Neither side used a rose as its sole symbol. The Wars of the Roses take their name from the color of the roses—red for Lancaster and white for York—that each house supposedly used as their emblem. This legend took root after William Shakespeare and others wrote about it, but most modern historians maintain that neither side was identified solely by a floral symbol. The white rose was just one of many badges used by the Yorks, and the red rose of Lancaster was likely not adopted until the s, when the conflict was nearly over.
Wars of the Roses came into common use in the 19th century after the publication in of Anne of Geierstein by Sir Walter Scott. The lands and offices attached to the Duchy of Lancaster were mainly in GloucestershireNorth WalesCheshireand ironically in Yorkshirewhile the estates and castles of the Duke of York were spread throughout England and Wales, many in the Welsh Marches.
In the absence of a direct heir, there were two rival branches with claims to the throne should Henry die without issue, being the Beaufort familyled by Edmund Beaufort, 2nd Duke of Somersetand the House of Yorkheaded by Richard of York, 3rd Duke of York.
Byissues had come to a head: A Great Council of nobles was called, and through shrewd political machinations, Richard had himself declared Lord Protector and chief regent during the mental incapacity of Henry. In the interlude, Margaret gave birth to a healthy son and heir, Edward.
Several prominent Lancastrians died at the hands of the Yorkists. Henry was again imprisoned, and Richard of York resumed his role as Lord Protector.
Fighting resumed more violently in Margaret and the remaining Lancastrian nobles gathered their army in the north of England.
When York moved north to engage them, he and his second son Edmund were killed at the Battle of Wakefield in December The Lancastrian army advanced south and released Henry at the Second Battle of St Albansbut failed to occupy Londonand subsequently retreated to the north.
He gathered the Yorkist armies and won a crushing victory at the Battle of Towton in March After Lancastrian revolts in the north were suppressed inHenry was captured once again and placed in the Tower of London.
A near-contemporary Flemish picture of the Battle of Barnet in Furious, Warwick tried first to supplant Edward with his younger brother George, Duke of Clarenceestablishing the alliance by marriage to his daughter, Isabel Neville.
When that plan failed, due to lack of support from ParliamentWarwick sailed to France with his family and made an alliance with the former Lancastrian Queen, Margaret of Anjouto restore Henry VI to the throne.
This resulted in two years of rapid changes of fortune, before Edward IV once again won complete victories at Barnet 14 Aprilwhere Warwick was killed, and Tewkesbury 4 May where the Lancastrian heir, Edward of Westminster, Prince of Wales was killed, or perhaps executed after the battle.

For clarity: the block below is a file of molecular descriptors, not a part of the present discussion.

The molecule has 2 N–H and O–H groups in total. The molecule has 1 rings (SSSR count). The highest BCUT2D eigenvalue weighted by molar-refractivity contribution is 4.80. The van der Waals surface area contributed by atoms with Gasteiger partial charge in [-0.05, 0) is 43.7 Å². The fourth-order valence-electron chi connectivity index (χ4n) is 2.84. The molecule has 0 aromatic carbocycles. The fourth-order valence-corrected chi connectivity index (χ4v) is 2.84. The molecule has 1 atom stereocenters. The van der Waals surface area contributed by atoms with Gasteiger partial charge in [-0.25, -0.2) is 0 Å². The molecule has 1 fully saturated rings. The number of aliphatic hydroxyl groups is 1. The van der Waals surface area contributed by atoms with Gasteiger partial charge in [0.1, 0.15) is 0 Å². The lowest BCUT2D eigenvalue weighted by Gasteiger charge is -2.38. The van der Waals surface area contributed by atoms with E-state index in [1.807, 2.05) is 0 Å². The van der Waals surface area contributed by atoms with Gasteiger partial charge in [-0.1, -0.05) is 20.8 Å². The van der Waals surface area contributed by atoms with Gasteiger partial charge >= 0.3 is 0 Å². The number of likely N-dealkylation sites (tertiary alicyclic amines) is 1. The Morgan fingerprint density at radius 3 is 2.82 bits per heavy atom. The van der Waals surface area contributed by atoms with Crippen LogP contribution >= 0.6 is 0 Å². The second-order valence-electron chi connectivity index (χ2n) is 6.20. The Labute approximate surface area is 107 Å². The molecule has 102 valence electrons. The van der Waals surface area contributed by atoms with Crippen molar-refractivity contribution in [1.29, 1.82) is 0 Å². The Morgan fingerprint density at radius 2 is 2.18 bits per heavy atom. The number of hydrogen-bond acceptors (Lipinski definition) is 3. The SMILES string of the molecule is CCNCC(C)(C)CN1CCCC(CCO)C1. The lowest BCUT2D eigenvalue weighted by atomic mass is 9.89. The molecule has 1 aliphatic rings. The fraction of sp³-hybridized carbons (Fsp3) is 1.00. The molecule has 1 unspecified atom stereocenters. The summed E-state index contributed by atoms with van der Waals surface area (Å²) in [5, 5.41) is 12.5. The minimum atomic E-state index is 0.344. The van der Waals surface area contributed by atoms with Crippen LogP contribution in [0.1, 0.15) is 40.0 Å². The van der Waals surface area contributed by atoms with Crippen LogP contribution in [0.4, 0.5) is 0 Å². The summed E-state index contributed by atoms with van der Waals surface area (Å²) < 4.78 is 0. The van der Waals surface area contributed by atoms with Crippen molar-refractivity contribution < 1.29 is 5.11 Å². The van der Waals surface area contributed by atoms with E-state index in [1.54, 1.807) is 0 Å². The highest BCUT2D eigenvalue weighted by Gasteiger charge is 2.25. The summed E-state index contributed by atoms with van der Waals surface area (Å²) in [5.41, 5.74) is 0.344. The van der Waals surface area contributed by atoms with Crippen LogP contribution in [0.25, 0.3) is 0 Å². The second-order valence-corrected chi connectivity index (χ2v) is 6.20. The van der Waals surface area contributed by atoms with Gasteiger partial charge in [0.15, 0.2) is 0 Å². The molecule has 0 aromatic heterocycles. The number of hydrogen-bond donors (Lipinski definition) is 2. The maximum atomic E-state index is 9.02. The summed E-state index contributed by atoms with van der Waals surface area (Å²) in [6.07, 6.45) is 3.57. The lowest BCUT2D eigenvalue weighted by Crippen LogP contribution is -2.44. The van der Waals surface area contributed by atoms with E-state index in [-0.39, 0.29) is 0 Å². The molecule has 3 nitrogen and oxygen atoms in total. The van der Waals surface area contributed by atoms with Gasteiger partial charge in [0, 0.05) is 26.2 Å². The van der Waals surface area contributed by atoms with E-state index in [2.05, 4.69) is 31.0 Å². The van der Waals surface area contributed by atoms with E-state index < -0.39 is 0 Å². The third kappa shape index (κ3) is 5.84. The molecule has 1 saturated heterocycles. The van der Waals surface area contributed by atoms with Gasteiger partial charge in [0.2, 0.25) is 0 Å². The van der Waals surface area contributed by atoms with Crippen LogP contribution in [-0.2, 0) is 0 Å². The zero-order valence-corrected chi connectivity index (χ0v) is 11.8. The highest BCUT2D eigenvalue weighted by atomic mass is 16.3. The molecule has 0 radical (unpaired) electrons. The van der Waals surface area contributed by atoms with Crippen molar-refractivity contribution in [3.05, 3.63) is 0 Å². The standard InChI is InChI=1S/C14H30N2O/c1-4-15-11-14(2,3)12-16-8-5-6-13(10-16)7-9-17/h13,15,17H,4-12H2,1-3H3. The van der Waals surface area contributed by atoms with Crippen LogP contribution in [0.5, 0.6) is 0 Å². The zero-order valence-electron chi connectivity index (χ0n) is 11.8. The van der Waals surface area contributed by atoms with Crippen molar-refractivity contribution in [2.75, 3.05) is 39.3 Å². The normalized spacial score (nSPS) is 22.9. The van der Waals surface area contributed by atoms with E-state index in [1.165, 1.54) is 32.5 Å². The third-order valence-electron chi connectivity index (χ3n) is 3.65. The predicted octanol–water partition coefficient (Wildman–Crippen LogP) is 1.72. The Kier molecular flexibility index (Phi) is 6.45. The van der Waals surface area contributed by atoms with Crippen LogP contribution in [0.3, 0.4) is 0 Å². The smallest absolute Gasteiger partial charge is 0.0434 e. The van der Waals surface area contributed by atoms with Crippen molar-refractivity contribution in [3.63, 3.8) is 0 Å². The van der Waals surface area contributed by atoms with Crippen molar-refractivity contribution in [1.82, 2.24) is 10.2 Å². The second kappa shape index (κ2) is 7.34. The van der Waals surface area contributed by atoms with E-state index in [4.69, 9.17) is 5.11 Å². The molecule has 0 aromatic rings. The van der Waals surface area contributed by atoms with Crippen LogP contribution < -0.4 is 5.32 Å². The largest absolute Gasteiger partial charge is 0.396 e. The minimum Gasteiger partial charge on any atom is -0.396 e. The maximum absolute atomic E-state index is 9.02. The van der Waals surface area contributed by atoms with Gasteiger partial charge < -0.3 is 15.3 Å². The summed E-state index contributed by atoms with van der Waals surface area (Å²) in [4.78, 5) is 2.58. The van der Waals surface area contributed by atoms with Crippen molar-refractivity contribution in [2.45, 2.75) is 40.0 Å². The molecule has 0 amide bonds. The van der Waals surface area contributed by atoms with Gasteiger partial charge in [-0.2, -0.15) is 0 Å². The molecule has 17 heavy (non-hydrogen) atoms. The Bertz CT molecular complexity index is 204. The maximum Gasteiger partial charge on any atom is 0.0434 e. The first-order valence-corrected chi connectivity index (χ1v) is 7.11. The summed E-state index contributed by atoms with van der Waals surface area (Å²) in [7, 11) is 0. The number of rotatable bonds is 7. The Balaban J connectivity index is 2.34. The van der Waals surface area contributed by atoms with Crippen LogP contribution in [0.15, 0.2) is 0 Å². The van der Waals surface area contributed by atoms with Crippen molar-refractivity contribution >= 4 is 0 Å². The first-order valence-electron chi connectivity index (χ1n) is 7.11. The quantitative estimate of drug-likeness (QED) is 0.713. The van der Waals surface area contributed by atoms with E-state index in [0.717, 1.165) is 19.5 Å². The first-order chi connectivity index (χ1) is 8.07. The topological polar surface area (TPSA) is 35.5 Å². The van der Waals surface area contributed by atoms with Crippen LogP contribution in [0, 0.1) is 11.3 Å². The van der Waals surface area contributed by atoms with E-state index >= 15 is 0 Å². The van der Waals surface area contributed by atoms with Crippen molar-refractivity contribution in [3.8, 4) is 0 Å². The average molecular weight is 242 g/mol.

Queen Margaret was escorted to London as a prisoner and Henry was murdered in the Tower of London several days later, ending the direct Lancastrian line of succession. A period of comparative peace followed, ending with the unexpected death of King Edward in Yorkist revolts, directed by John de la Pole, 1st Earl of Lincoln and others, flared up in under the banner of the pretender Lambert Simnel —who claimed he was Edward, Earl of Warwick son of George of Clarenceresulting in the last pitched battles.
Though most surviving descendants of Richard of York were imprisoned, sporadic rebellions continued untilwhen Perkin Warbeckwho claimed he was the younger brother of Edward Vone of the two disappeared Princes in the Towerwas imprisoned and later executed.
Following the White Ship disaster, England entered a period of prolonged instability known as The Anarchy.
However, following the ascension of Henry of Anjou to the throne in as Henry IIthe crown passed from father to son or brother to brother with little difficulty until The so-called Wars of the Roses was the struggle between the Yorkist and Lancastrian descendants of Edward III for control of the throne and of local government.
The origins of the conflict have been the subject of much debate. The War of the Roses history is a story of Tudor monarchs desperately attempting to unite a faction behind them large enough to unite the fledging realm of England.
Henry VII ( – ) was the first Tudor monarch. The War of the Roses history is a story of Tudor monarchs desperately attempting to unite a faction behind them large enough to unite the fledging realm of England. Henry VII . The name "Wars of the Roses" refers to the heraldic badges associated with two rival branches of the same royal house, the White Rose of York and the Red Rose of Lancaster.
Wars of the Roses came into common use in the 19th century after the publication in of Anne of Geierstein by Sir Walter Scott.
In the Wars of the Roses, most of the fighting occurred in England, and thus the loss of life and property was much greater for English citizens. It was a struggle to claim the throne between the families descended from Edward III and the families descended from Henry IV.
In the opening battle of England’s War of the Roses, the Yorkists defeat King Henry VI’s Lancastrian forces at St. Albans, 20 miles northwest of London.